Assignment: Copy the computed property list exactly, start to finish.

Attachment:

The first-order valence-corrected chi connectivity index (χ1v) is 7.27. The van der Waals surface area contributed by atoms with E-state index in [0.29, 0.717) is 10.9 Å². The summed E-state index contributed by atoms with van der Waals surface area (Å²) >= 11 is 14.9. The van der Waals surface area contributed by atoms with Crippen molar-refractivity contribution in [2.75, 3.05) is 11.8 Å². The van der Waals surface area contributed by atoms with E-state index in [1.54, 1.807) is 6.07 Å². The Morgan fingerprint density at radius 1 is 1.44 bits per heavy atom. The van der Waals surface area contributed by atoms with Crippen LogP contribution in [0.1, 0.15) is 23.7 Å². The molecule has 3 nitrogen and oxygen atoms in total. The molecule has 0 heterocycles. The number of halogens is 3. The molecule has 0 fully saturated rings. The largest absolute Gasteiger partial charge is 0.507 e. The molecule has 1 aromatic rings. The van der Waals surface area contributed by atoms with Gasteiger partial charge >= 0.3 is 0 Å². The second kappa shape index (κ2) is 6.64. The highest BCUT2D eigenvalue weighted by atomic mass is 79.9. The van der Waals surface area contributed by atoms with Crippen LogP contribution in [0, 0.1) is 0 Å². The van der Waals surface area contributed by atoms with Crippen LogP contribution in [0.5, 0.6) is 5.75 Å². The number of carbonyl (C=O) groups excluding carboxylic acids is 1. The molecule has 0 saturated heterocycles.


The first-order valence-corrected chi connectivity index (χ1v) is 7.27. The van der Waals surface area contributed by atoms with E-state index in [0.29, 0.717) is 10.9 Å². The summed E-state index contributed by atoms with van der Waals surface area (Å²) >= 11 is 14.9. The van der Waals surface area contributed by atoms with Crippen molar-refractivity contribution in [2.75, 3.05) is 11.8 Å². The van der Waals surface area contributed by atoms with E-state index in [1.54, 1.807) is 6.07 Å². The Morgan fingerprint density at radius 1 is 1.44 bits per heavy atom. The van der Waals surface area contributed by atoms with Crippen LogP contribution in [0.1, 0.15) is 23.7 Å². The molecule has 3 nitrogen and oxygen atoms in total. The molecule has 0 heterocycles. The number of halogens is 3. The molecule has 0 fully saturated rings. The largest absolute Gasteiger partial charge is 0.507 e. The molecule has 1 aromatic rings. The van der Waals surface area contributed by atoms with Gasteiger partial charge >= 0.3 is 0 Å². The second kappa shape index (κ2) is 6.64. The highest BCUT2D eigenvalue weighted by atomic mass is 79.9. The van der Waals surface area contributed by atoms with Crippen LogP contribution in [0, 0.1) is 0 Å². The van der Waals surface area contributed by atoms with Crippen LogP contribution in [0.5, 0.6) is 5.75 Å². The number of carbonyl (C=O) groups excluding carboxylic acids is 1. The molecule has 0 saturated heterocycles.